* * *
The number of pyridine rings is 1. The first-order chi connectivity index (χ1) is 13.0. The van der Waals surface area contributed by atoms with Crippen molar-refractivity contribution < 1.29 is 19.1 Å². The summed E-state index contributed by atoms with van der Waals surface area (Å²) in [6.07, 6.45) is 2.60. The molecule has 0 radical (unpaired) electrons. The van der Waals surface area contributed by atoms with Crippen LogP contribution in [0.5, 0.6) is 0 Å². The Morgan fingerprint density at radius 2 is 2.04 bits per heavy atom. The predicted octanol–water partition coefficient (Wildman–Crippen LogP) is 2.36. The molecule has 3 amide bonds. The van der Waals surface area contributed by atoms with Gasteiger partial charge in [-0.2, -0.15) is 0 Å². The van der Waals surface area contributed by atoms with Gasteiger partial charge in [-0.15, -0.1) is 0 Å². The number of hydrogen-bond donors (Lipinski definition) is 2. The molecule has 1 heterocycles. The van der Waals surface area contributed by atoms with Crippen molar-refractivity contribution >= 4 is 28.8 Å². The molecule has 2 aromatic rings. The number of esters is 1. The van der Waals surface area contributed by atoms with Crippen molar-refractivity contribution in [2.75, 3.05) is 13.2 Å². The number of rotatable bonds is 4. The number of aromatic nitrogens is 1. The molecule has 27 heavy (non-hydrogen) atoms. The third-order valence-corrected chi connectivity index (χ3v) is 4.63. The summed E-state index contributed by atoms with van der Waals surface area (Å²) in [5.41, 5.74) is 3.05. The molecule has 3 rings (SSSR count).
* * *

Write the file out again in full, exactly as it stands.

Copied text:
The number of pyridine rings is 1. The first-order chi connectivity index (χ1) is 13.0. The van der Waals surface area contributed by atoms with Crippen molar-refractivity contribution < 1.29 is 19.1 Å². The summed E-state index contributed by atoms with van der Waals surface area (Å²) in [6.07, 6.45) is 2.60. The molecule has 0 radical (unpaired) electrons. The van der Waals surface area contributed by atoms with Crippen LogP contribution in [0.5, 0.6) is 0 Å². The Morgan fingerprint density at radius 2 is 2.04 bits per heavy atom. The predicted octanol–water partition coefficient (Wildman–Crippen LogP) is 2.36. The molecule has 3 amide bonds. The van der Waals surface area contributed by atoms with Gasteiger partial charge in [-0.2, -0.15) is 0 Å². The van der Waals surface area contributed by atoms with Gasteiger partial charge in [-0.15, -0.1) is 0 Å². The number of hydrogen-bond donors (Lipinski definition) is 2. The molecule has 1 heterocycles. The van der Waals surface area contributed by atoms with Crippen molar-refractivity contribution >= 4 is 28.8 Å². The molecule has 2 aromatic rings. The number of esters is 1. The van der Waals surface area contributed by atoms with Crippen molar-refractivity contribution in [2.75, 3.05) is 13.2 Å². The number of rotatable bonds is 4. The number of aromatic nitrogens is 1. The molecule has 27 heavy (non-hydrogen) atoms. The third-order valence-corrected chi connectivity index (χ3v) is 4.63. The summed E-state index contributed by atoms with van der Waals surface area (Å²) in [5.41, 5.74) is 3.05. The molecule has 3 rings (SSSR count).